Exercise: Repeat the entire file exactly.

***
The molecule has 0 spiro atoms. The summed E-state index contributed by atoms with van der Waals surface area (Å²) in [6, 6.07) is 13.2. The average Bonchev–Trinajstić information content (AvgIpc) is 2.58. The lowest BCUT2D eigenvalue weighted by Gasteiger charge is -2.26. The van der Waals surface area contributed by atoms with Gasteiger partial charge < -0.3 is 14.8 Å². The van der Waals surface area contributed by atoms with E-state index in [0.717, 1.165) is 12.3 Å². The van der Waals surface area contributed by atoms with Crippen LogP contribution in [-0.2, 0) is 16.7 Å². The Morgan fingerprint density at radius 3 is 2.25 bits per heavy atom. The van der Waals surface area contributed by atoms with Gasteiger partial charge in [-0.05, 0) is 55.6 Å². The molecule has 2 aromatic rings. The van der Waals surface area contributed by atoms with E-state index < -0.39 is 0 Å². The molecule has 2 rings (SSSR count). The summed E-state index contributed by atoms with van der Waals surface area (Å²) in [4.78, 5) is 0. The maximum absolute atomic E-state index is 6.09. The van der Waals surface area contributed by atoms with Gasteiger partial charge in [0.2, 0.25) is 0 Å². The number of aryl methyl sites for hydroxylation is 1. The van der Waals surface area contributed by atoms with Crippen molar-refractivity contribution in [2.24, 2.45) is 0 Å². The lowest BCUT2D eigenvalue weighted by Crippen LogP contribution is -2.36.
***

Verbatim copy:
The molecule has 0 spiro atoms. The summed E-state index contributed by atoms with van der Waals surface area (Å²) in [6, 6.07) is 13.2. The average Bonchev–Trinajstić information content (AvgIpc) is 2.58. The lowest BCUT2D eigenvalue weighted by Gasteiger charge is -2.26. The van der Waals surface area contributed by atoms with Gasteiger partial charge < -0.3 is 14.8 Å². The van der Waals surface area contributed by atoms with E-state index in [0.717, 1.165) is 12.3 Å². The van der Waals surface area contributed by atoms with Crippen LogP contribution in [-0.2, 0) is 16.7 Å². The Morgan fingerprint density at radius 3 is 2.25 bits per heavy atom. The van der Waals surface area contributed by atoms with Gasteiger partial charge in [-0.05, 0) is 55.6 Å². The molecule has 2 aromatic rings. The van der Waals surface area contributed by atoms with E-state index < -0.39 is 0 Å². The molecule has 2 rings (SSSR count). The summed E-state index contributed by atoms with van der Waals surface area (Å²) in [4.78, 5) is 0. The maximum absolute atomic E-state index is 6.09. The van der Waals surface area contributed by atoms with Gasteiger partial charge in [0.2, 0.25) is 0 Å². The number of aryl methyl sites for hydroxylation is 1. The van der Waals surface area contributed by atoms with Crippen molar-refractivity contribution in [2.24, 2.45) is 0 Å². The lowest BCUT2D eigenvalue weighted by Crippen LogP contribution is -2.36.